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Depending on who you ask in the cybersecurity world, there’s a big shift happening right now in the area of application security. The idea is that the process of ensuring that code is secure should not fall only, or even predominantly, to the security team. The developers themselves need to play a leading role.
To actually make that happen in practice, however, developers need tools that are familiar to them and fit into how they work normally. Companies such as Snyk, whose customers include Google and Salesforce, and Data Theorem, which serves Netflix and Microsoft, are among the major players that have taken this approach thus far.
One startup working to join their ranks by taking a developer-focused approach to AppSec is Bright Security, which was formerly known as NeuraLegion. The new name, and a $20 million series A funding round for the company, are both being unveiled today. The round was led by Evolution Equity Partners, and included backing from DNX Ventures, J-ventures, Fusion Fund and Incubate Fund.
Distinct from companies such as Snyk, Bright Security focuses just on dynamic application security testing (DAST) — which involves running scans across the entire software development lifecycle for vulnerabilities from the outside, the way that an attacker would view the application, rather than focusing on examining open source or proprietary code from the inside for security issues.
“Just like Snyk has made a significant change in how people did software composition analysis (SCA) and now static analysis — toward making it much more accessible to developers and making sure that it fits into a modern development environment — this is a complimentary solution on the dynamic analysis front,” said Gadi Bashvitz, cofounder and CEO of Bright Security, in an interview.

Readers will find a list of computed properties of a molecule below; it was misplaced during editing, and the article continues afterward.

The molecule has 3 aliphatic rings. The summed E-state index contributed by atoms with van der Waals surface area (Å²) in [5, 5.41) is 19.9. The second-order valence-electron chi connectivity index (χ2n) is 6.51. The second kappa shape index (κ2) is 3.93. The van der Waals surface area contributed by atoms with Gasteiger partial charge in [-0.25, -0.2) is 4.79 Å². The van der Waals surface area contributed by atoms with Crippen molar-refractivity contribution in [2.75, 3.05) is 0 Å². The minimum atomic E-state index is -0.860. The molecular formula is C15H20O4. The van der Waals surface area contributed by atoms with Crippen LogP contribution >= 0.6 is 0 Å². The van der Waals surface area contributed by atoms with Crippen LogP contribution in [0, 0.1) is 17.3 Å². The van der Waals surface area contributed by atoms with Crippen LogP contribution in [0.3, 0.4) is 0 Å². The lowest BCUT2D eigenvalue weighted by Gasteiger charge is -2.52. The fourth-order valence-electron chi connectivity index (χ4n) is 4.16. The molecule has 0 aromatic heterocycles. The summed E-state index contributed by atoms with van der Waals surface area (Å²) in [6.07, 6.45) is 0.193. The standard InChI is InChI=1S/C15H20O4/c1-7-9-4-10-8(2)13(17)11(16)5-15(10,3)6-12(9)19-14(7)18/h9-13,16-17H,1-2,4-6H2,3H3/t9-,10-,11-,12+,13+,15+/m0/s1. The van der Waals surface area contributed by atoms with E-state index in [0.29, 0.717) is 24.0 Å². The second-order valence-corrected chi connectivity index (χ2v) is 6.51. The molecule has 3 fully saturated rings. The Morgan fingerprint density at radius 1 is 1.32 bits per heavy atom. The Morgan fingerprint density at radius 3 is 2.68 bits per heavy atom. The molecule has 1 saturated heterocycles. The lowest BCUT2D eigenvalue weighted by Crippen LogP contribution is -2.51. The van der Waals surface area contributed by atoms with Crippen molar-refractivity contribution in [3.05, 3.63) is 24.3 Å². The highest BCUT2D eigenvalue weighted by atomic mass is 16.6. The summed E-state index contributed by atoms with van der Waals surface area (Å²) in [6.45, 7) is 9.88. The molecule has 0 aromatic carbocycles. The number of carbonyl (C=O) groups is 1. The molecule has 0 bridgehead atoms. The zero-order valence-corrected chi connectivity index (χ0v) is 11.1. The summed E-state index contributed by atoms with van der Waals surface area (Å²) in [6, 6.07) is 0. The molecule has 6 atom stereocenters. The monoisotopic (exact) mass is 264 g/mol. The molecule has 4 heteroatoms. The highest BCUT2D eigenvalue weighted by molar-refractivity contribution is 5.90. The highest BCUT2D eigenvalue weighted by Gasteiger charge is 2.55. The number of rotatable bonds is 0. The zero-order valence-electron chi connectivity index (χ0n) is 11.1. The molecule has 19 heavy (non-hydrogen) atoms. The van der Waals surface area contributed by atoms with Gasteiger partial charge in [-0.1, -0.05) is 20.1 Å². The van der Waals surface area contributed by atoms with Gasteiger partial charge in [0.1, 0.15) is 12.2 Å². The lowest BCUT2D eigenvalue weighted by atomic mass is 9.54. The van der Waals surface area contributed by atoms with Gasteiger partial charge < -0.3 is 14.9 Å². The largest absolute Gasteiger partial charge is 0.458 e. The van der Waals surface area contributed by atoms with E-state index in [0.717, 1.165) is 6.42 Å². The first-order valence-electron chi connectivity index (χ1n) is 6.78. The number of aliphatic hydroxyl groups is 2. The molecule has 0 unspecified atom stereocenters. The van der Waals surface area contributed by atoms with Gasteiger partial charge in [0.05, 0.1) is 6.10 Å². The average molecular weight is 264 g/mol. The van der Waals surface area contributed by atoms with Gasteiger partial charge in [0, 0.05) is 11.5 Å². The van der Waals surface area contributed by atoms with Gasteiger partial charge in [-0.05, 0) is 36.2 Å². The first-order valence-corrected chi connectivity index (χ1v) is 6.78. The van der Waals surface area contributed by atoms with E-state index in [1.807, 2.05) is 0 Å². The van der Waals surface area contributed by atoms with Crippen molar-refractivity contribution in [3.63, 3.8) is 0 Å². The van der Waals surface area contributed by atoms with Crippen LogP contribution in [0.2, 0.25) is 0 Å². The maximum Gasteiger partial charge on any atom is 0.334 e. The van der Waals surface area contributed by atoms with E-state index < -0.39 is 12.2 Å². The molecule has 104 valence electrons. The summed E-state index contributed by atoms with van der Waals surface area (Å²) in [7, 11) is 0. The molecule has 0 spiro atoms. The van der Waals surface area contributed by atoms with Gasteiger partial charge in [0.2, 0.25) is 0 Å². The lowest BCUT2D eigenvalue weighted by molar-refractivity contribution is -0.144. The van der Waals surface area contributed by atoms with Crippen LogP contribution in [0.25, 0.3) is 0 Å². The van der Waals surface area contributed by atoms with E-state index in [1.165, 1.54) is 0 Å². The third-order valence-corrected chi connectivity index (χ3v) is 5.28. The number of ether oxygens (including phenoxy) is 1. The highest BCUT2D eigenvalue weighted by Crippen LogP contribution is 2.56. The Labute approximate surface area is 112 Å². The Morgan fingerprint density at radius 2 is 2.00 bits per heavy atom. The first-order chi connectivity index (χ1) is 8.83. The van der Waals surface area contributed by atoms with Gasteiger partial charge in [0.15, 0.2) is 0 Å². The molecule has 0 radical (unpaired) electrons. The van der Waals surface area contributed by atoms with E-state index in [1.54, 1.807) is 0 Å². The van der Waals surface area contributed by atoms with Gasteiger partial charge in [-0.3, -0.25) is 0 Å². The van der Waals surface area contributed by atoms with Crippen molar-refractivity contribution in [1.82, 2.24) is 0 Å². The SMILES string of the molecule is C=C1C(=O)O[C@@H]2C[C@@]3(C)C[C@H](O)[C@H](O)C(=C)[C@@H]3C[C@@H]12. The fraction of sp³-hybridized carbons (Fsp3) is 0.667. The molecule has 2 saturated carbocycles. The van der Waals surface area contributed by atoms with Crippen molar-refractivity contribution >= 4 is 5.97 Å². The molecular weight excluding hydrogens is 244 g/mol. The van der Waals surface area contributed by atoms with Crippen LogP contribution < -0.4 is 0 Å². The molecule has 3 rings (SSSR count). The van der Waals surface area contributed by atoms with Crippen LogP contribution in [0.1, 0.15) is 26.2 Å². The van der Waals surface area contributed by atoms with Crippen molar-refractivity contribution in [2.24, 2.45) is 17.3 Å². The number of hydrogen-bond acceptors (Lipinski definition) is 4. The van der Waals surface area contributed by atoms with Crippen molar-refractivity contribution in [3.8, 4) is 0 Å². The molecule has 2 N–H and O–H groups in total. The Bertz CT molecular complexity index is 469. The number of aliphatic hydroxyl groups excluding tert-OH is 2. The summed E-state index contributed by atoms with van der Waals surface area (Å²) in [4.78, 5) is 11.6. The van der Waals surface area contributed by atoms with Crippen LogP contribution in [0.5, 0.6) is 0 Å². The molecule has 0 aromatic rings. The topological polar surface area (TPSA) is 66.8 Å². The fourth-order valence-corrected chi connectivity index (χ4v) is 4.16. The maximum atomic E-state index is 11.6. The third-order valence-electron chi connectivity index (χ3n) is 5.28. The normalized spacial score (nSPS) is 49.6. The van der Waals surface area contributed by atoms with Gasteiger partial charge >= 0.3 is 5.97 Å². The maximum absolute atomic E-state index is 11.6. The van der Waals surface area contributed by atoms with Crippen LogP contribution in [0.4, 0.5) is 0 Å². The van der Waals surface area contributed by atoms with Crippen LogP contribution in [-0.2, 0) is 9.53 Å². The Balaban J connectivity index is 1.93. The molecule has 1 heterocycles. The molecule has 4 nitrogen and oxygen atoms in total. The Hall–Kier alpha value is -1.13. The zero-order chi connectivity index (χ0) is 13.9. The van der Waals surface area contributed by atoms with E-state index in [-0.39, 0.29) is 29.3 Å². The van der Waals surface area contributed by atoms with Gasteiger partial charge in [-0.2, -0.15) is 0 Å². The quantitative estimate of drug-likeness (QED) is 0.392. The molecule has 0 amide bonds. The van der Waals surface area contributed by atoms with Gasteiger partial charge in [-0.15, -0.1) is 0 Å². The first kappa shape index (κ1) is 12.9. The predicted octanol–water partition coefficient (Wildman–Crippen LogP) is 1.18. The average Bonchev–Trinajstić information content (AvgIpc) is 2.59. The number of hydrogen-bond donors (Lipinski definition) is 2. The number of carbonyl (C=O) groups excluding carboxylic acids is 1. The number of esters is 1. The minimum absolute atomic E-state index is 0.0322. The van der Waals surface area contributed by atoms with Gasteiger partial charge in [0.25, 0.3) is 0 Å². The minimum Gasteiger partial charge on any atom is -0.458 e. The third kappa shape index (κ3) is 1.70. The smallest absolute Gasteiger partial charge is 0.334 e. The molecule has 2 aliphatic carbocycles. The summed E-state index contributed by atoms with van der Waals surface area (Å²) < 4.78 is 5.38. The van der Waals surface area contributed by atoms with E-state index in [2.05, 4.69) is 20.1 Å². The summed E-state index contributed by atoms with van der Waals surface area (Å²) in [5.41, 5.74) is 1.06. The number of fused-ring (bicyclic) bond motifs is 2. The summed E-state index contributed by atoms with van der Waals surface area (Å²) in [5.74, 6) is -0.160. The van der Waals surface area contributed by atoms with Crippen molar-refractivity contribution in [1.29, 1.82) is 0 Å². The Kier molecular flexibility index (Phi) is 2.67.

Bright Security is seizing on the opportunity to bring security earlier into the application development process, commonly referred to as “shifting left,” for the DAST side of the AppSec equation. Dynamic analysis, for many organizations today, happens too late in the process — leading most companies to deploy applications into production that still contain vulnerabilities, according to Bright Security.
In fact, according to a report from NTT Application Security, 50% of all web apps were vulnerable to at least one serious exploitable vulnerability throughout 2021.
With Bright Security’s DAST platform for automatically testing all aspects of an application and APIs, the company aims to “make sure that organizations find these vulnerabilities early, and remediate them early before they get into production,” Bashvitz told VentureBeat.
Standard DAST solutions were a good fit for organizations in years past, when new software was getting released every few months and you’d have significant time allocated for testing, he said. But for companies that are now releasing new software updates constantly, that’s a “very different velocity” and not a situation that traditional DAST was created for, according to Bashvitz.
“These legacy solutions were not built to run in a world where you’re doing multiple releases a day, because they took a long time to run,” he said. “And they were targeted at the AppSec team. They weren’t targeted at developers. And the only way in which you can actually meet this velocity, and deploy quickly, is if you target the solutions and make sure that the solutions are convenient for developers to use them.”
Made for developers
And so, this is the way that Bright Security is looking to stand out from other players in the market — by offering a DAST tool that can perform scans quickly enough to keep up with the current pace of software releases, and that is made for use by developers.
“The developer is saying, ‘I need something that will run in 30 seconds at the most,’” Bashvitz said. “Our solution was designed, when it’s integrated into the development process, to run much much faster [than standard DAST], because we are limiting the number of parameters and limiting the number of entry points that we’re testing.”